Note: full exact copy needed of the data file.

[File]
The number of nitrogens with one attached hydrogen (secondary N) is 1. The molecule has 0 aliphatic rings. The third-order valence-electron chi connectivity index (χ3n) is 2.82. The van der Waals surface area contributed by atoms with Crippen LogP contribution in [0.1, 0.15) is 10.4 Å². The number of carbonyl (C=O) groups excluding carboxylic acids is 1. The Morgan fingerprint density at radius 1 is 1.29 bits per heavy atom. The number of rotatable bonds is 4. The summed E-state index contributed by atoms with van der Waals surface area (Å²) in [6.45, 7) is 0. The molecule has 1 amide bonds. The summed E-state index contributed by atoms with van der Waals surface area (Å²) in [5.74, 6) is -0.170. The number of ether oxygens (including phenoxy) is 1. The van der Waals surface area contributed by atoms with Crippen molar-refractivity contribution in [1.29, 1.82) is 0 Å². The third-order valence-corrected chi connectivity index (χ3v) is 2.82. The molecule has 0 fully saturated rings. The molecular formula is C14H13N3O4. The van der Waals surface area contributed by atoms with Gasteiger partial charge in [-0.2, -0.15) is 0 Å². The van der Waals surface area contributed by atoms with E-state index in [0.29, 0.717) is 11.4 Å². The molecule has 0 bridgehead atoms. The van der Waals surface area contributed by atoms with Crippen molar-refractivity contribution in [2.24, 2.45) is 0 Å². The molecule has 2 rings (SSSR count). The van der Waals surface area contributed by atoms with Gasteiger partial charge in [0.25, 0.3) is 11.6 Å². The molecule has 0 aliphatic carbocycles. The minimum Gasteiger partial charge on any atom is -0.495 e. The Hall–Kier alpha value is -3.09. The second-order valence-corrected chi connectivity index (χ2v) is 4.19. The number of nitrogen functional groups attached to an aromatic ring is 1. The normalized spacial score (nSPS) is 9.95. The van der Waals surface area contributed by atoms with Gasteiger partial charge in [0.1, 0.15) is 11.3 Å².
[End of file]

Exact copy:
The number of nitrogens with one attached hydrogen (secondary N) is 1. The molecule has 0 aliphatic rings. The third-order valence-electron chi connectivity index (χ3n) is 2.82. The van der Waals surface area contributed by atoms with Crippen LogP contribution in [0.1, 0.15) is 10.4 Å². The number of carbonyl (C=O) groups excluding carboxylic acids is 1. The Morgan fingerprint density at radius 1 is 1.29 bits per heavy atom. The number of rotatable bonds is 4. The summed E-state index contributed by atoms with van der Waals surface area (Å²) in [6.45, 7) is 0. The molecule has 1 amide bonds. The summed E-state index contributed by atoms with van der Waals surface area (Å²) in [5.74, 6) is -0.170. The number of ether oxygens (including phenoxy) is 1. The van der Waals surface area contributed by atoms with Crippen molar-refractivity contribution in [1.29, 1.82) is 0 Å². The third-order valence-corrected chi connectivity index (χ3v) is 2.82. The molecule has 0 fully saturated rings. The molecular formula is C14H13N3O4. The van der Waals surface area contributed by atoms with Gasteiger partial charge in [-0.2, -0.15) is 0 Å². The van der Waals surface area contributed by atoms with E-state index in [0.29, 0.717) is 11.4 Å². The molecule has 0 bridgehead atoms. The van der Waals surface area contributed by atoms with Crippen molar-refractivity contribution in [2.24, 2.45) is 0 Å². The molecule has 2 rings (SSSR count). The van der Waals surface area contributed by atoms with Gasteiger partial charge in [0.25, 0.3) is 11.6 Å². The molecule has 0 aliphatic carbocycles. The minimum Gasteiger partial charge on any atom is -0.495 e. The Hall–Kier alpha value is -3.09. The second-order valence-corrected chi connectivity index (χ2v) is 4.19. The number of nitrogen functional groups attached to an aromatic ring is 1. The normalized spacial score (nSPS) is 9.95. The van der Waals surface area contributed by atoms with Gasteiger partial charge in [0.1, 0.15) is 11.3 Å².